Other objects of the invention will be apparent hereinafter from the specification and from the recital of the appended claims, particularly when read in conjunction with the accompanying drawing.

In the drawing, FIG. 1 is a combination wiring diagram and schematic illustration of one embodiment of this invention.

Referring now to the drawing, FIG. 1 illustrates three separate enclosures or chambers No. 1, 2 and 3, which, in the embodiment illustrated, have substantially equal cross sectional areas, but each of which differs in length from the other. Mounted in one end (the right end as shown in the drawing) of each of the chambers 1, 2 and 3 is a conventional audio speaker or radiator BB which has its cone or diaphragm facing toward the right or open end of the chamber in which the respective speaker is mounted. Also as shown in the drawing, the drivers for these three active speakers are connected in parallel by a wiring harness to a conventional signal source, for example to the output of a phonograph amplifier or the like, so that audio signals are simultaneously applied to each of the driven elements in a manner which will be readily apparent to one skilled in the art.

Mounted in the oppposite or left end of each of the chambers 1, 2 and 3 is a passive radiator or speaker AA the diaphragm or cone-shaped end of which also faces outwardly or toward the left hand, open end of the chamber, and away from the direction in which the cones of the speakers BB face.

In the embodiment illustrated each of the housings defining chambers 1, 2 and 3 is made from identical tubing cut into different lengths, the longest length of tube defining chamber No. 1, the shortest length defining chamber No. 3, and the medium or intermediate length of tube defining chamber No. 2. Also as will be apparent from an examination of the drawing, the passive radiators AA and the driven radiators or speaker elements BB are of the same nominal dimensions. Because each of the chambers No. 1, 2 and 3 differs in length from the other, it will be readily apparent that each will have a different fundamental resonant frequency.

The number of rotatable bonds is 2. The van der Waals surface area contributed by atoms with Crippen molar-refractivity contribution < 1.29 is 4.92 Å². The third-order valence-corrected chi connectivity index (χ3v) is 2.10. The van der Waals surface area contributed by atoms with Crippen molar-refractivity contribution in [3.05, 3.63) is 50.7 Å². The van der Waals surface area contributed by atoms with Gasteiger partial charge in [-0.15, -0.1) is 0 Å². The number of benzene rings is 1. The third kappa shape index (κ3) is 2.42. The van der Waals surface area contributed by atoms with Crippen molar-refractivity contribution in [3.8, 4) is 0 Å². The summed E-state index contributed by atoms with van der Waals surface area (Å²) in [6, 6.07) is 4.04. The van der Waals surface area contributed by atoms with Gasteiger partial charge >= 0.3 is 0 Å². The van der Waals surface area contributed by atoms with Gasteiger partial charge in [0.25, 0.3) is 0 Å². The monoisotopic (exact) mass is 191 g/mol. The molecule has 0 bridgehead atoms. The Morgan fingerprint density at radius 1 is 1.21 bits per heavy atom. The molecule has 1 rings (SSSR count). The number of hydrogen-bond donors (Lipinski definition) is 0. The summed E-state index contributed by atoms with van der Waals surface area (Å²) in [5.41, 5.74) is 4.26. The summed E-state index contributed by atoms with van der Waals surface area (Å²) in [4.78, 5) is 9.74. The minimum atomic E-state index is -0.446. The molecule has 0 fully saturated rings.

In use, when audio signals are applied by the wiring harness to the radiators BB, the passive radiators AA, which by virtue of the chambers in which they are mounted are acoustically or pneumatically coupled to the driven elements BB, will reflect, to varying degrees, the audio signal represented by the associated driven element BB, and will also add to the signal or wave form which is developed in each chamber a component which will be dictated by the respective chamber's fundamental resonant frequency. Obviously when a component of the original complex wave form, which is generated in the chamber as a result of the operation of its associated driven element BB, has a resonance close to that of the associated chamber resonance (or a harmonic thereof), a degree of amplification of that particular component will occur. As a consequence, because of the multiplicity of chambers, complex wave forms of multiple overtone structures may be reproduced from the original audio signals applied to the driven elements. The system therefore can emphasize these particularly overtones, which otherwise often have a tendency through signal processing, transmission and amplification, to decay.